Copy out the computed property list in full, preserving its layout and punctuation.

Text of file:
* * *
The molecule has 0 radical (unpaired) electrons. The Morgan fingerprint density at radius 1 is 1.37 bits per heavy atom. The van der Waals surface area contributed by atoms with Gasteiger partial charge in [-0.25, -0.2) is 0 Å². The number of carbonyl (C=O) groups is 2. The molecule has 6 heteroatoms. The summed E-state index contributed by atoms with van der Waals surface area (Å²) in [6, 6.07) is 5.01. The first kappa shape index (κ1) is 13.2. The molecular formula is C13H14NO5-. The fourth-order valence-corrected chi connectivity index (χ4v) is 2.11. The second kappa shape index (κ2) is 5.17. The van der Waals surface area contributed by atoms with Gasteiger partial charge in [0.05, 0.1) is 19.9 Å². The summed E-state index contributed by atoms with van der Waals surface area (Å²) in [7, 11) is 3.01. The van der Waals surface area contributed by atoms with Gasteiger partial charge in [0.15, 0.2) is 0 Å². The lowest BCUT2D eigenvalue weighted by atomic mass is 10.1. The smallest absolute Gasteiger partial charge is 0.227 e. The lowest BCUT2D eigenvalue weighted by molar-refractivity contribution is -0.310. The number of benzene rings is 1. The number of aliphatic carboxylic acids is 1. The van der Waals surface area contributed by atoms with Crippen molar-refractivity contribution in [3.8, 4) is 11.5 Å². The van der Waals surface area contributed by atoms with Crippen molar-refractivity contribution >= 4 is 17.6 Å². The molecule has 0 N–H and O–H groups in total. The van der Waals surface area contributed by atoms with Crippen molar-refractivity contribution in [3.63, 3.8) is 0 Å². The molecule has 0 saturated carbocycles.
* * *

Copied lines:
The molecule has 0 radical (unpaired) electrons. The Morgan fingerprint density at radius 1 is 1.37 bits per heavy atom. The van der Waals surface area contributed by atoms with Gasteiger partial charge in [-0.25, -0.2) is 0 Å². The number of carbonyl (C=O) groups is 2. The molecule has 6 heteroatoms. The summed E-state index contributed by atoms with van der Waals surface area (Å²) in [6, 6.07) is 5.01. The first kappa shape index (κ1) is 13.2. The molecular formula is C13H14NO5-. The fourth-order valence-corrected chi connectivity index (χ4v) is 2.11. The second kappa shape index (κ2) is 5.17. The van der Waals surface area contributed by atoms with Gasteiger partial charge in [0.05, 0.1) is 19.9 Å². The summed E-state index contributed by atoms with van der Waals surface area (Å²) in [7, 11) is 3.01. The van der Waals surface area contributed by atoms with Gasteiger partial charge in [0.15, 0.2) is 0 Å². The lowest BCUT2D eigenvalue weighted by atomic mass is 10.1. The smallest absolute Gasteiger partial charge is 0.227 e. The lowest BCUT2D eigenvalue weighted by molar-refractivity contribution is -0.310. The number of benzene rings is 1. The number of aliphatic carboxylic acids is 1. The van der Waals surface area contributed by atoms with Crippen molar-refractivity contribution in [3.8, 4) is 11.5 Å². The van der Waals surface area contributed by atoms with Crippen molar-refractivity contribution >= 4 is 17.6 Å². The molecule has 0 N–H and O–H groups in total. The van der Waals surface area contributed by atoms with Crippen molar-refractivity contribution in [3.63, 3.8) is 0 Å². The molecule has 0 saturated carbocycles.